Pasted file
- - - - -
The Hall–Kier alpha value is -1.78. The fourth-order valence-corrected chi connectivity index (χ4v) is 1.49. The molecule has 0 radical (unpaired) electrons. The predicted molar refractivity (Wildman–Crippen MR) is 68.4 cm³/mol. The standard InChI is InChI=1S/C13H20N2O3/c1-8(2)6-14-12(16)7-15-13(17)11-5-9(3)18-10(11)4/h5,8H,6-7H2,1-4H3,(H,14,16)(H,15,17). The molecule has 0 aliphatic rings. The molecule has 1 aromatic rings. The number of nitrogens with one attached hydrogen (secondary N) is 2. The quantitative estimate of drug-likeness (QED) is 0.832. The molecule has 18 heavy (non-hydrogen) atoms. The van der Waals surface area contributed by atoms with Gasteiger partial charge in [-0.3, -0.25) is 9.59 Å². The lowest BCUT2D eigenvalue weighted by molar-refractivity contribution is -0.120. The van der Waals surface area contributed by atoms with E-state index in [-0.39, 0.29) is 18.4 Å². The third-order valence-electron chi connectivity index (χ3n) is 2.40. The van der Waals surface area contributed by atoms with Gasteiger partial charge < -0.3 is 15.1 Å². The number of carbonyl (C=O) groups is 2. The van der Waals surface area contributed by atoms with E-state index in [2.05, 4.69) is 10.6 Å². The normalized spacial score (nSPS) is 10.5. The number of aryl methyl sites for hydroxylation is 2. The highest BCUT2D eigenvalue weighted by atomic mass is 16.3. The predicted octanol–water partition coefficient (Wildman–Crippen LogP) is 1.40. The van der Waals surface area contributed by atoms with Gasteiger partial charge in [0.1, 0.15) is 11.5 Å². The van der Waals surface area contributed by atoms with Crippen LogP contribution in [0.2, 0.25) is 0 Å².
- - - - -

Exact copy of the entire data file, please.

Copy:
The Hall–Kier alpha value is -1.78. The fourth-order valence-corrected chi connectivity index (χ4v) is 1.49. The molecule has 0 radical (unpaired) electrons. The predicted molar refractivity (Wildman–Crippen MR) is 68.4 cm³/mol. The standard InChI is InChI=1S/C13H20N2O3/c1-8(2)6-14-12(16)7-15-13(17)11-5-9(3)18-10(11)4/h5,8H,6-7H2,1-4H3,(H,14,16)(H,15,17). The molecule has 0 aliphatic rings. The molecule has 1 aromatic rings. The number of nitrogens with one attached hydrogen (secondary N) is 2. The quantitative estimate of drug-likeness (QED) is 0.832. The molecule has 18 heavy (non-hydrogen) atoms. The van der Waals surface area contributed by atoms with Gasteiger partial charge in [-0.3, -0.25) is 9.59 Å². The lowest BCUT2D eigenvalue weighted by molar-refractivity contribution is -0.120. The van der Waals surface area contributed by atoms with E-state index in [-0.39, 0.29) is 18.4 Å². The third-order valence-electron chi connectivity index (χ3n) is 2.40. The van der Waals surface area contributed by atoms with Gasteiger partial charge < -0.3 is 15.1 Å². The number of carbonyl (C=O) groups is 2. The van der Waals surface area contributed by atoms with E-state index in [2.05, 4.69) is 10.6 Å². The normalized spacial score (nSPS) is 10.5. The number of aryl methyl sites for hydroxylation is 2. The highest BCUT2D eigenvalue weighted by atomic mass is 16.3. The predicted octanol–water partition coefficient (Wildman–Crippen LogP) is 1.40. The van der Waals surface area contributed by atoms with Gasteiger partial charge in [0.1, 0.15) is 11.5 Å². The van der Waals surface area contributed by atoms with Crippen LogP contribution in [0.2, 0.25) is 0 Å².